As an undergraduate geologist, my favourite subject was igneous and metamorphic petrology, so visiting the South Devon coast is always interesting, and this stretch is no exception. Pink, grey, mottled and black slates of the Meadfoot Group are striped and slashed with quartz veins. They make for all sorts of fascinating patterns, especially when worn smooth by the sea.
We parked in Ringmore in the NT carpark (£2 for the day). The first walk down the smuggler’s path to Ayrmer was a blowy but interesting journey, rewarded by the lovely rockscapes and sand patterns when we arrived. It was half tide so not many rockpools to explore, but that’s a good excuse to visit again.
We walked up the grassy slope to look over at Westcombe Beach, but decided it was a bit steep to do without a stick to steady us on the descent – a fabulous view though and lots of wildflowers to admire.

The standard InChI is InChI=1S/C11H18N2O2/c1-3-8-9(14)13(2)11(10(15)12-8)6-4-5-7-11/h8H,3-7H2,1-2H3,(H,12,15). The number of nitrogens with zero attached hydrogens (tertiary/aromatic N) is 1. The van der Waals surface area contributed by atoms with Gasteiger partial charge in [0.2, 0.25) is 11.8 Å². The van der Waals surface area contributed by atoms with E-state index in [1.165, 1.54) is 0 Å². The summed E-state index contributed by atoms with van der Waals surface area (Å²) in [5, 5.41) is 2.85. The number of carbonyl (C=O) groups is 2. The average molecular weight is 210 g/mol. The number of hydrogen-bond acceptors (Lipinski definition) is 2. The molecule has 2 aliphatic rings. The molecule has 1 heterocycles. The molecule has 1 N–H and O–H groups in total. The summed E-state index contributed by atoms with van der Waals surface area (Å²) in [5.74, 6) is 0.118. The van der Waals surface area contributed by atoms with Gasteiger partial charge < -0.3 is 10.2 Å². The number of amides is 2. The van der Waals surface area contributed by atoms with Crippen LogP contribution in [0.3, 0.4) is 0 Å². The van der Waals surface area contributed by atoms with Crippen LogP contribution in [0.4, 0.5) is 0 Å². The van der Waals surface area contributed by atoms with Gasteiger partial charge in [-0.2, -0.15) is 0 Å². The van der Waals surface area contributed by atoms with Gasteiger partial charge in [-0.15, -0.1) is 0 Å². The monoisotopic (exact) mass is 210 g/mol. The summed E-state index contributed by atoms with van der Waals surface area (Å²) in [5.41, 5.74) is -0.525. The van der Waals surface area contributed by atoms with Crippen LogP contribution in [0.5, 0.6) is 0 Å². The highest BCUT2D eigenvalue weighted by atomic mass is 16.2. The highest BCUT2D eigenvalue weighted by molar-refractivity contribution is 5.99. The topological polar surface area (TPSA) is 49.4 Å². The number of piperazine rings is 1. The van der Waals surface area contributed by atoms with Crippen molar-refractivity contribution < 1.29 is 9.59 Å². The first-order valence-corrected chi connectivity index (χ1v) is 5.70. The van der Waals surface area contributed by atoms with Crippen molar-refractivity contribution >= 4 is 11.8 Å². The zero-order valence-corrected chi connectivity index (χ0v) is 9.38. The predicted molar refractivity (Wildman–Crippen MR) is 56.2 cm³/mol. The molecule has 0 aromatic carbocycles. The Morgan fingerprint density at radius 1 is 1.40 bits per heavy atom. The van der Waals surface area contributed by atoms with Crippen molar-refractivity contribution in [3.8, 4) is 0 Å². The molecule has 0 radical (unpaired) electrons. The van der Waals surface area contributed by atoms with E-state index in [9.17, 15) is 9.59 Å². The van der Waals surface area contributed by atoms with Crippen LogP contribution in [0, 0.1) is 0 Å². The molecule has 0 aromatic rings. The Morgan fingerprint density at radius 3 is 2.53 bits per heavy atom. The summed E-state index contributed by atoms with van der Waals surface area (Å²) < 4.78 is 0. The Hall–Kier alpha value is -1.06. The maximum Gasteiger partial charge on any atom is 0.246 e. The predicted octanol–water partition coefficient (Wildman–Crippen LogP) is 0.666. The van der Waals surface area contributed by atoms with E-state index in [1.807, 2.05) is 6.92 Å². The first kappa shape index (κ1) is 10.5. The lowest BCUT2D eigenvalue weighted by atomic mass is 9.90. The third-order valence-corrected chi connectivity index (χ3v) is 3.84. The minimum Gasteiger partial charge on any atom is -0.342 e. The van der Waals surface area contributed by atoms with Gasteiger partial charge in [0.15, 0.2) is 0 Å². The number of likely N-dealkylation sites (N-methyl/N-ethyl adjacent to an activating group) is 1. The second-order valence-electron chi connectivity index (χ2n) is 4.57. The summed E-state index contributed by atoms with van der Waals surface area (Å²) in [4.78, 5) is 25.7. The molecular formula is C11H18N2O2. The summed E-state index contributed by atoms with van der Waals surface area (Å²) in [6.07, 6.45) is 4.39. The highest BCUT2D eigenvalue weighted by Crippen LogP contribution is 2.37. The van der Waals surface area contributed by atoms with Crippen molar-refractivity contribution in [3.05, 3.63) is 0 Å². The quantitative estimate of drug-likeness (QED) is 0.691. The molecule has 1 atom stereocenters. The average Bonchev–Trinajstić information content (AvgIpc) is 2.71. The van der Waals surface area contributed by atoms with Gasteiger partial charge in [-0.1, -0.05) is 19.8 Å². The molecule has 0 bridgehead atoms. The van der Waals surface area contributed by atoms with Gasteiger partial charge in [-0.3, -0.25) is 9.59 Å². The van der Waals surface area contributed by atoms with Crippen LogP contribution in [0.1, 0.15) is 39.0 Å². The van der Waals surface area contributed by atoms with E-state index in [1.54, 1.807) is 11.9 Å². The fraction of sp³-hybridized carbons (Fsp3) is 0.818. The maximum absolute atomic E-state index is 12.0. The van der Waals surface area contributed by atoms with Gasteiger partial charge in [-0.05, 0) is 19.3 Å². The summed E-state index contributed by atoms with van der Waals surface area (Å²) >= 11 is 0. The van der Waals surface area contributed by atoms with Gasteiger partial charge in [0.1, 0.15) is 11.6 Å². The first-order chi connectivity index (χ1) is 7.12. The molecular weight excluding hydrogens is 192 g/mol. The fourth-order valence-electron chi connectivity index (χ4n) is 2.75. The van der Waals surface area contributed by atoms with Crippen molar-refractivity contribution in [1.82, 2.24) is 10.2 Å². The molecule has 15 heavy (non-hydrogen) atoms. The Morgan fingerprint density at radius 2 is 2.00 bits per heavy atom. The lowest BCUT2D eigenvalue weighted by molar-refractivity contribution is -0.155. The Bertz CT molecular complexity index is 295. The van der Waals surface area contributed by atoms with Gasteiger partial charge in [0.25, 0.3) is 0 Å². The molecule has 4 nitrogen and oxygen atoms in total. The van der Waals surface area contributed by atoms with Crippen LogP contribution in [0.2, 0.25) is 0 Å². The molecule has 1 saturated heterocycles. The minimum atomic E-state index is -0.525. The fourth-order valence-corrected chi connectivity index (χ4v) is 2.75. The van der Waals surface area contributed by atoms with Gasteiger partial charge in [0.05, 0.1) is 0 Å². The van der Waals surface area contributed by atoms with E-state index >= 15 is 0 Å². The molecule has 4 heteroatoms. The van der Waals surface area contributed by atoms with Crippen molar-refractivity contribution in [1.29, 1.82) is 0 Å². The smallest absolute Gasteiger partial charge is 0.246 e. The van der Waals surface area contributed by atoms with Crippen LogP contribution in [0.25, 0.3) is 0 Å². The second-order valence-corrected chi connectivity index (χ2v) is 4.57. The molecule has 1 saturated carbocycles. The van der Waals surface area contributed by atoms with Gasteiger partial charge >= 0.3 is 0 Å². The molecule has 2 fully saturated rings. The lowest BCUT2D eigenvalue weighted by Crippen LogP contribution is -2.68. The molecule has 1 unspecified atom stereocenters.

After returning for a cup of tea in the car, we ventured out the second time, this time taking the path to Toby’s Point and down to Challaborough. Talk about “in the teeth of the wind” – I could hardly stand up at Toby’s Point! More nice flora to see, and eventually after some stinging dry sand in the face, onto the sandy beach to watch the waves. Then time for the long road back up to Ringmore and the drive home. But I’ll be back, I’m sure!